More than 600 people have signed a petition to save Crieff learning centre as students continue to speak out against Perth College’s decision to close its satellite facilities.
Campaigners descended on Perth College UHI to hand over the 648-signature document demanding the Crieff learning centre remains open.
College bosses announced plans to close its centres in Crieff, Blairgowrie and Kinross as well as the Pathways centre in Perth city centre earlier this year, blaming financial reasons.
The move has been met with a backlash from students, tutors and politicians.
The petition, started by Crieff student Elspeth McCole, states: “We believe there is a need for local access to the kind of continuing education which Crieff Learning Centre provides.
“Relocation of this service to Perth will fail to provide this. Therefore we ask that the means be found to reverse the decision in order to preserve this essential service in the community.”
Foreign language students at Pathways also hit out at the decision, saying they have been “left in the dark” about the future of their classes.
Spanish student Alysia Leyshon-Richards said: “We are now after the end of June and we have no further information at all to go on.
“The latest college prospectus conspicuously fails to mention any foreign language courses, there is no information available online either.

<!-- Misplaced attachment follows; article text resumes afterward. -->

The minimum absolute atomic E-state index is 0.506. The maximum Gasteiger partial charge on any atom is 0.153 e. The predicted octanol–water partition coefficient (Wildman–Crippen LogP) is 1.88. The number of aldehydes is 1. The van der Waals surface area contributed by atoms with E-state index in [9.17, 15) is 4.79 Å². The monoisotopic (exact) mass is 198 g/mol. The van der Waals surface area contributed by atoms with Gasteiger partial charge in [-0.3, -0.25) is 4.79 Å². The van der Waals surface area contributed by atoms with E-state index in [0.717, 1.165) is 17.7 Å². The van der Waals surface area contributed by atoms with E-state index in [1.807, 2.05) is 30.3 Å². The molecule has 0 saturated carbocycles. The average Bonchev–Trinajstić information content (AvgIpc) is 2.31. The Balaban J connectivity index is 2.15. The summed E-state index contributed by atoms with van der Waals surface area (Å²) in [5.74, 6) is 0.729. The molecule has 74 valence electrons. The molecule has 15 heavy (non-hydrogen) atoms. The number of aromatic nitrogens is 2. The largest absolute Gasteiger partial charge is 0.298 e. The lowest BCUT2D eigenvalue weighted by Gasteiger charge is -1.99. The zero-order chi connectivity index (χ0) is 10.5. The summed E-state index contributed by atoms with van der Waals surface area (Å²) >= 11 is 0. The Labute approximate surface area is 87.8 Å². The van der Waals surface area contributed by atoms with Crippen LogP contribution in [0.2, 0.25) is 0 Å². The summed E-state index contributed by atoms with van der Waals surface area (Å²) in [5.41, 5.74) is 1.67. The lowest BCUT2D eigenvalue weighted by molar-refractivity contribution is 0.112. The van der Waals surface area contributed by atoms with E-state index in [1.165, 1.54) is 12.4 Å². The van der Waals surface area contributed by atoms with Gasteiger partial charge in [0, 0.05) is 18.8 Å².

“What are we students to do? Do they even want any students to enrol?
“I and my fellow classmates have benefited greatly from the excellent tuition we have received and want to continue to do so, but we are left in the dark.”
Perth College said it would continue to offer Spanish and other classes at the main campus in Perth and in rural Perthshire and that courses “will be advertised and available for booking and enrolment shortly.”
A college spokesperson said: “The decision taken to close the learning centres in these locations was based on business efficiencies in line with best value practices. Sourcing alternative locations enables us to deliver in these communities more cost effectively.”
Roseanna Cunningham, SNP MSP, argued that the closure of the learning centres “continue to make no sense whatsoever” and “undermined courses’ future viability”.
Ms Cunningham said: “Closing the learning centres seems to me like the college cutting off its nose to spite its face.
“That is underlined by the news that they now appear to be looking at continuing to offer courses within those areas but at venues still to be announced.”